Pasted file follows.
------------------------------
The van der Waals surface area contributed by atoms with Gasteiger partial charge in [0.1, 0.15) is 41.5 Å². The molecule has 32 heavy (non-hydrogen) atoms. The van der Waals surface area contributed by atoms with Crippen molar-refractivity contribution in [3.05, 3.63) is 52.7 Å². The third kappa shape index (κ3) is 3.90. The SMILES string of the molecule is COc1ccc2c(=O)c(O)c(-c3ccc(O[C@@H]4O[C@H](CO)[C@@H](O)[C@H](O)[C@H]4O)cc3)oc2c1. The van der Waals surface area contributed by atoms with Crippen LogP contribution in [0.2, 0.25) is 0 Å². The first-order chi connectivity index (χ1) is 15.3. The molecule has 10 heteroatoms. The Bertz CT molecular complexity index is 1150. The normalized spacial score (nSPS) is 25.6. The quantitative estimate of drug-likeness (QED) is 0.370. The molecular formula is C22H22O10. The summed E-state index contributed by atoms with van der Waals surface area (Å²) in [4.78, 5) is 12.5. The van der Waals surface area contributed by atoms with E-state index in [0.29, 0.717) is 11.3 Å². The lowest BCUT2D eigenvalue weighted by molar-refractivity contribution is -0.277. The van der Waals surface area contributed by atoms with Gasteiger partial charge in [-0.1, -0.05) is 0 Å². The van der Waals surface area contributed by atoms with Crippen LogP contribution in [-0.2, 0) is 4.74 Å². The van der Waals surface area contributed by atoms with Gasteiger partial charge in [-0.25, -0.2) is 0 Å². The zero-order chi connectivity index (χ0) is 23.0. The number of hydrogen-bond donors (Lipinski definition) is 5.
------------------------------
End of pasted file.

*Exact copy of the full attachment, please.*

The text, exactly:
The van der Waals surface area contributed by atoms with Gasteiger partial charge in [0.1, 0.15) is 41.5 Å². The molecule has 32 heavy (non-hydrogen) atoms. The van der Waals surface area contributed by atoms with Crippen molar-refractivity contribution in [3.05, 3.63) is 52.7 Å². The third kappa shape index (κ3) is 3.90. The SMILES string of the molecule is COc1ccc2c(=O)c(O)c(-c3ccc(O[C@@H]4O[C@H](CO)[C@@H](O)[C@H](O)[C@H]4O)cc3)oc2c1. The van der Waals surface area contributed by atoms with Crippen LogP contribution in [0.2, 0.25) is 0 Å². The first-order chi connectivity index (χ1) is 15.3. The molecule has 10 heteroatoms. The Bertz CT molecular complexity index is 1150. The normalized spacial score (nSPS) is 25.6. The quantitative estimate of drug-likeness (QED) is 0.370. The molecular formula is C22H22O10. The summed E-state index contributed by atoms with van der Waals surface area (Å²) in [4.78, 5) is 12.5. The van der Waals surface area contributed by atoms with E-state index in [0.29, 0.717) is 11.3 Å². The lowest BCUT2D eigenvalue weighted by molar-refractivity contribution is -0.277. The van der Waals surface area contributed by atoms with Gasteiger partial charge in [-0.1, -0.05) is 0 Å². The van der Waals surface area contributed by atoms with Crippen LogP contribution in [-0.2, 0) is 4.74 Å². The van der Waals surface area contributed by atoms with Gasteiger partial charge in [-0.25, -0.2) is 0 Å². The zero-order chi connectivity index (χ0) is 23.0. The number of hydrogen-bond donors (Lipinski definition) is 5.